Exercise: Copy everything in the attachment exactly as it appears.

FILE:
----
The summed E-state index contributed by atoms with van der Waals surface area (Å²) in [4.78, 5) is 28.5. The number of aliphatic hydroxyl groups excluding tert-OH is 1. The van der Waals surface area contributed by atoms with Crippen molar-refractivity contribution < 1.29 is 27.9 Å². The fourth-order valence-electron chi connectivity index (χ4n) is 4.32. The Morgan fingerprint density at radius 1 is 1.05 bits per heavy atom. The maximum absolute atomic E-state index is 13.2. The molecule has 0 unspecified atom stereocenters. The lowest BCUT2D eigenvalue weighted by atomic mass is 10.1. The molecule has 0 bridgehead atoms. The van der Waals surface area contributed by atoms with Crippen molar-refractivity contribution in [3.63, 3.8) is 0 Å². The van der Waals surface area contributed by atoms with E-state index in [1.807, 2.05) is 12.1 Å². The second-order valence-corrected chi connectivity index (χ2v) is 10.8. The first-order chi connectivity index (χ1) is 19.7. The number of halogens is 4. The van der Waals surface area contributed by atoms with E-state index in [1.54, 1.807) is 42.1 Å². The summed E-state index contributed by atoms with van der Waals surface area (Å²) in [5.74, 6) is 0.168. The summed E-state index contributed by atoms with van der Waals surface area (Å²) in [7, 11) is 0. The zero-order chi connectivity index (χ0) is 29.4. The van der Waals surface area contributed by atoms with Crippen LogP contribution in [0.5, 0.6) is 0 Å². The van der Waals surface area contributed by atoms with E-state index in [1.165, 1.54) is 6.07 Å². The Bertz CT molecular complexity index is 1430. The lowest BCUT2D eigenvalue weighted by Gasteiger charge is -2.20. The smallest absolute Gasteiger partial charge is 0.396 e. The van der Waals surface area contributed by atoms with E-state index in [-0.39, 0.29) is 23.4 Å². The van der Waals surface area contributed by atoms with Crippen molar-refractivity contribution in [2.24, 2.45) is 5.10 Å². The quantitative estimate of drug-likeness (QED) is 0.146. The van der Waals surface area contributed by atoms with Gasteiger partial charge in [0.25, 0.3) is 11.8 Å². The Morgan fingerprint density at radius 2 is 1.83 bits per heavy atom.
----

The summed E-state index contributed by atoms with van der Waals surface area (Å²) in [4.78, 5) is 28.5. The number of aliphatic hydroxyl groups excluding tert-OH is 1. The van der Waals surface area contributed by atoms with Crippen molar-refractivity contribution < 1.29 is 27.9 Å². The fourth-order valence-electron chi connectivity index (χ4n) is 4.32. The Morgan fingerprint density at radius 1 is 1.05 bits per heavy atom. The maximum absolute atomic E-state index is 13.2. The molecule has 0 unspecified atom stereocenters. The lowest BCUT2D eigenvalue weighted by atomic mass is 10.1. The molecule has 0 bridgehead atoms. The van der Waals surface area contributed by atoms with Crippen molar-refractivity contribution in [3.63, 3.8) is 0 Å². The van der Waals surface area contributed by atoms with E-state index in [1.807, 2.05) is 12.1 Å². The second-order valence-corrected chi connectivity index (χ2v) is 10.8. The first-order chi connectivity index (χ1) is 19.7. The number of halogens is 4. The van der Waals surface area contributed by atoms with E-state index in [1.54, 1.807) is 42.1 Å². The summed E-state index contributed by atoms with van der Waals surface area (Å²) in [5.74, 6) is 0.168. The summed E-state index contributed by atoms with van der Waals surface area (Å²) in [7, 11) is 0. The zero-order chi connectivity index (χ0) is 29.4. The van der Waals surface area contributed by atoms with Crippen LogP contribution in [0.5, 0.6) is 0 Å². The van der Waals surface area contributed by atoms with E-state index in [1.165, 1.54) is 6.07 Å². The Bertz CT molecular complexity index is 1430. The lowest BCUT2D eigenvalue weighted by Gasteiger charge is -2.20. The smallest absolute Gasteiger partial charge is 0.396 e. The van der Waals surface area contributed by atoms with E-state index in [-0.39, 0.29) is 23.4 Å². The van der Waals surface area contributed by atoms with Crippen molar-refractivity contribution in [2.24, 2.45) is 5.10 Å². The quantitative estimate of drug-likeness (QED) is 0.146. The van der Waals surface area contributed by atoms with Gasteiger partial charge in [0.25, 0.3) is 11.8 Å². The Morgan fingerprint density at radius 2 is 1.83 bits per heavy atom.